New hand sanitizer might help protect against Ebola

Zylast is a potent hand sanitizer. (Source: WOIO)
Zylast is a potent hand sanitizer. (Source: WOIO)

There are hand sanitizers, and there are hand sanitizers. A relatively new potent product helps protect against the Norovirus, H1N1 flu virus and the Rotavirus, which is the most common cause of diarrhea in children. But now a product is being tested in the fight against a deadly virus which has recently killed nearly 7,000 people.

A new sanitizer could help treat and care for patients with the Ebola virus and health care workers in West Africa.

"The fact that it can be applied before they put the gloves on and their whole suit and still be providing protection when they're taking

it off and removing it which is the most dangerous time for healthcare workers,"

The product, called Zylast is already being used in hospitals and schools worldwide. And it's been chosen in the Fighting Ebola Grand

Challenge, put on by USAID in partnership with the White House, Centers for Disease Control and Prevention and Department of Defense.

The company says a small bottle of

costs less than $4. And it takes less of this product compared to other sanitizers to kill viruses. Also, rather than lasting just seconds, Zylast is supposed to be effective for several hours.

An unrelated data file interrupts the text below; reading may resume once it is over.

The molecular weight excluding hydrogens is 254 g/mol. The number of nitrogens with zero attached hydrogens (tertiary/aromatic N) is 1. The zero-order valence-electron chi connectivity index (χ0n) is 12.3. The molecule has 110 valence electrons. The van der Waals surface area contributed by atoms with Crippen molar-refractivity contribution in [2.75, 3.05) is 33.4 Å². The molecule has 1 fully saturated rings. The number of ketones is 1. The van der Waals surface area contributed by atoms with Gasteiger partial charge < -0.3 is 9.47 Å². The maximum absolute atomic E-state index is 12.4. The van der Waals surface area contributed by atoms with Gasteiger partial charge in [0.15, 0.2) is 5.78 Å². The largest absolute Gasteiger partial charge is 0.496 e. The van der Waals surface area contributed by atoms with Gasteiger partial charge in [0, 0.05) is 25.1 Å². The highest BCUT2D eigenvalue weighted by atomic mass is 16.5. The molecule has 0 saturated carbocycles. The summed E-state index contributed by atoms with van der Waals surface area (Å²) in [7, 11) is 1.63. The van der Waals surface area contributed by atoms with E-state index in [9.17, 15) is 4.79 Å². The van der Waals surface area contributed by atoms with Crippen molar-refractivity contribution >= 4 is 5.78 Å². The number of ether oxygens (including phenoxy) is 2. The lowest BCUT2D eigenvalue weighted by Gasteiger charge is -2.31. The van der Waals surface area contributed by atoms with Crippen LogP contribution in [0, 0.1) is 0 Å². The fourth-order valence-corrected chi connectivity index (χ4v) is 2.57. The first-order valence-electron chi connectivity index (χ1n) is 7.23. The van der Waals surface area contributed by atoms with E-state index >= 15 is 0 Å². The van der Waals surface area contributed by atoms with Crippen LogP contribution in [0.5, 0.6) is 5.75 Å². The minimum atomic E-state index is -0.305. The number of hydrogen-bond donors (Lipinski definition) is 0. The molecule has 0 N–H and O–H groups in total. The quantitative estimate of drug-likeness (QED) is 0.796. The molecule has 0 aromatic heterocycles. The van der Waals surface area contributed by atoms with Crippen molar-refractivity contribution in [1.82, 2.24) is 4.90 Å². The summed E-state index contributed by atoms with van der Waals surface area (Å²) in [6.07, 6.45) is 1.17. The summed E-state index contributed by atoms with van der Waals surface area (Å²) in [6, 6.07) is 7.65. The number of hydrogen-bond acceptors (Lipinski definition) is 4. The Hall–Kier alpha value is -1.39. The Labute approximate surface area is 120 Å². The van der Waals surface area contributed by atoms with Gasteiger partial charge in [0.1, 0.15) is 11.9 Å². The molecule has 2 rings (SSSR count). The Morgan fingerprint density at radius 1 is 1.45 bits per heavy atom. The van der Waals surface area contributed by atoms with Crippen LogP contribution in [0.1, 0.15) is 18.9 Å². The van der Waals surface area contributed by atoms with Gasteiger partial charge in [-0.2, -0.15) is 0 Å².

"Your standard alcohol sanitizer does a good job of killing the germs that's on your hand immediately, but it only lasts for 15 seconds,

so your hands can become re-contaminated by the next surface that you touch," Cozean said.

He explained, "Zylast is different. It's persistent for six hours. So even after that, you're still touching things, it's killing the

germs that are coming in contact with your hands."

And that's key in clinics and hospitals where doctors are trying to save the lives of highly contagious Ebola patients. As of now 10 percent

of the Ebola casualties have been health care workers.

As part of winning the Ebola Grand challenge, Zylast will be tested in the U.S. Government lab for the Ebola virus, which is rare. And

it could be shipped to West Africa to be tested in a real life setting.

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